I didn't feel like writing anything over the weekend, so here are some random thoughts from the past couple days...
This is going all the way back to Thursday, but Roger Clemens had his worst start of his (short) season to this point in Colorado, giving up four runs in 4 1/3 innings. He struck out six and only walked one, but the two homers he allowed were the problem. I wouldn't be worried about this; I still think he ends up going something like 11-6 with an ERA in the low fours.
What I was more interested in was his splits; I noticed last time that he did poorly against lefties and when hitters put the first pitch into play. Well, hitters seemed to be more aggressive against Clemens this time, putting the first pitch in play three times in just over four innings, but it didn't help them a whole lot; they went just 1-for-3, with the lone hit being a Willy Tavares bunt single. (By the way, fast hitters have been taking advantage of Clemens' 44-year-old legs by bunting a lot off him; he's gonna have to get used to it, because it's not going to stop.) The lefties in the lineup - Kaz Matsui, Todd Helton, and Brad Hawpe - went a combined 2-for-6 with a walk; the righties were 5-for-14 with both homers, and that includes two at-bats by pitcher Rodrigo Lopez. Colorado's righties tend to be more dangerous than their lefties, however, as Garrett Atkins and Matt Holliday are two of the best hitters in the league, and rookie Troy Tulowitzki is hitting very well.
In other follow-up news...Justin Verlander threw again Saturday, and had another really good outing - seven innings, only one earned run, earning him his ninth win of the season. That run came via a homer, which isn't great news; Verlander has been giving up an increasing number of home runs as the season has brogressed. His 11:2 K-BB ratio, however, is excellent news. He was under 100 pitches in his last outing, but was back up to 110 this weekend, which probably isn't good for the Tigers. The one thing I noticed after his no-hitter was that his first-pitch strike percentage had been decreasing throughout the season, causing me to wonder if he was hurt and to predict that he would either get hurt or lose his effectiveness, although he made me look dumb by throwing 17 of 28 first-pitch strikes in his next outing. On Saturday? 15 of 27. He wasn't very effective with his pitches, throwing more than four pitches per hitter, which still isn't a good sign; but it does seem that his first-pitch strike woes were an aberration and not a sign of anything important.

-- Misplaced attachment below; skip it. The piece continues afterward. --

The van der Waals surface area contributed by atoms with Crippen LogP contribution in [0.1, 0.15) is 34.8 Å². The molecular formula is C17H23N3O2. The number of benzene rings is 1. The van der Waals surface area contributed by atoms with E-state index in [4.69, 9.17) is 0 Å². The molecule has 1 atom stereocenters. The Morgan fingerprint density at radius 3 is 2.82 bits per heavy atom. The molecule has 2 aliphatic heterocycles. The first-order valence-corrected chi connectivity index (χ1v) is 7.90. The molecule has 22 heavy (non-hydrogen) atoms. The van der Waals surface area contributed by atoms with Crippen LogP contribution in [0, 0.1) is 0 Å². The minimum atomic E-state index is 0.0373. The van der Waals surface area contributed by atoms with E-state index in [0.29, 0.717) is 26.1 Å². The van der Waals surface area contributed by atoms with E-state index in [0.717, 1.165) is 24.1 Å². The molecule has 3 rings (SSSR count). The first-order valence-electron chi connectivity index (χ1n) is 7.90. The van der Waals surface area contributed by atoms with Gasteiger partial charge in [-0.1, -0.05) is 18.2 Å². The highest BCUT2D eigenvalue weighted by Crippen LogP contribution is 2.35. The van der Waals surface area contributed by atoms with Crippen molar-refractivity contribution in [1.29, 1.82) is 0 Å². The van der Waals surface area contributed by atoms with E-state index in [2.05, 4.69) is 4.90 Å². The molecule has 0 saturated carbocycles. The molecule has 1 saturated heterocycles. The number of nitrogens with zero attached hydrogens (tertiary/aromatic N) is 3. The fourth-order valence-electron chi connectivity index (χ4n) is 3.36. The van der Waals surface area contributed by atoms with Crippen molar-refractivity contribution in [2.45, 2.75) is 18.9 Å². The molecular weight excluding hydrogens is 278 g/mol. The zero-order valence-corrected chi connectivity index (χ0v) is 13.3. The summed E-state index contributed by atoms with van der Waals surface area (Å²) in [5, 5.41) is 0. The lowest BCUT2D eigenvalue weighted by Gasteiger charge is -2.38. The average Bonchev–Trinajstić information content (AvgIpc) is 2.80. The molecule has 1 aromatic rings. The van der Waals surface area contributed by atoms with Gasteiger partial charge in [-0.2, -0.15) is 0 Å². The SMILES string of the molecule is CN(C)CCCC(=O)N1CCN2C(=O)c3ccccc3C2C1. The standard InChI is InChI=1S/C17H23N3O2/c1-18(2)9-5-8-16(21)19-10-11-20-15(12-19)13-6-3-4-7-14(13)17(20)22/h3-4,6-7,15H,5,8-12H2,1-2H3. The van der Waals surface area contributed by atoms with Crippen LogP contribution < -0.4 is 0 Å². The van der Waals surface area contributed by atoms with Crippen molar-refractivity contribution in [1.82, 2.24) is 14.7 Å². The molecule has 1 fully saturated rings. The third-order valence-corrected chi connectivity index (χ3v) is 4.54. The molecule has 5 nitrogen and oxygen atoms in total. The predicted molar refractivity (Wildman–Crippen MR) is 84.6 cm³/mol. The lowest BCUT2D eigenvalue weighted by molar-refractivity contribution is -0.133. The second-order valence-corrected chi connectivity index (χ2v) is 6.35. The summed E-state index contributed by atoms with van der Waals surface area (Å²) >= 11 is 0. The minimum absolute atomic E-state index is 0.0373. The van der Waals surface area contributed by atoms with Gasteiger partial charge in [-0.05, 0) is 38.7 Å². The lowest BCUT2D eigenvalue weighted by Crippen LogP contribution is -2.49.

One more pitcher to follow up on: Yovani Gallardo. I wrote about his debut last week, and I was pretty impressed. Well, he actually pitched better yesterday, thrwoing seven innings of one-run ball, although he didn't get a win out of it. Gallardo had eight strikeouts to just two walks and five hits, and kept his pitch count under 100. I wasn't watching the whole game, and I can't find a comprehensive recap online, but from the highlights it seems that Gallardo was using his fastball and slider more instead of relying too heavily on his outstanding curve. His fastball was hitting 93, too, and it would be great if he could eventually get that up into the 95-96 range.
As the calendar turns towards July, trade talk obviously begins to heat up; the White Sox remain the most powerful team on the market. There are some new rumors out that, in addition to Mark Buerhle, Chicago might move some starters who are not free agents at the end of the year, including possibly Jose Contreras and Jon Garland. The Mets are very interested in Contreras, and if the White Sox actually can get Lastings Milledge in return for Contreras or a package centered around him, I think they should definitely do it; Contreras is 35 and not getting any younger, and his ERA+ has gone from 123 in 2005 to just 98 this year (an ERA+ of 100 is league-average).
Meanwhile, the Mets had been the favorite for Buerhle for a while, but on Thursday Jayson Stark said the Braves were the favorite. Then, over the weekend, it became the Red Sox. I wouldn't say it's likely that any team gets him at this point; there are plenty of interested teams, and it's going to take a while for things to sort themselves out. I will say that at this point it doesn't seem likely that he goes to the Mets; the Red Sox and Braves both have more to offer in the way of second-tier prospects, and the Mets have made it clear they aren't including Lastings Milledge in a deal for a three-month rental. The Red Sox don't really make sense as a destination, as they will have five good starters when Jon Lester comes back, but it's possible that Curt Schilling's injury is more serious than people initially thought.
Nobody really seems to know where the top hitters - Adam Dunn, Jermaine Dye, and Mark Teixeira - are going to end up. People around baseball seem to think it's very likely that Dunn gets traded, although I personally don't think he'll leave Cincinatti. Teixeira's been rumored to the Angels, though he doesn't help that lineup all that much, and Bill Stoneman is a relatively conservative GM. The Yankees have had interest, but they aren't going to give up what it takes to get him. The Dodgers seem to be the most likely trade partner at this time, as they have plenty of good young players, but I think Teixeira stays in Texas. He's not a free agent until after the 2008 season, so they'll probably have more success trying to deal him this winter. Dye seems to be the most likely hitter to be dealt, and the Padres seem to want him pretty badly, but teams aren't going to give up too much for him when he's only hitting .230.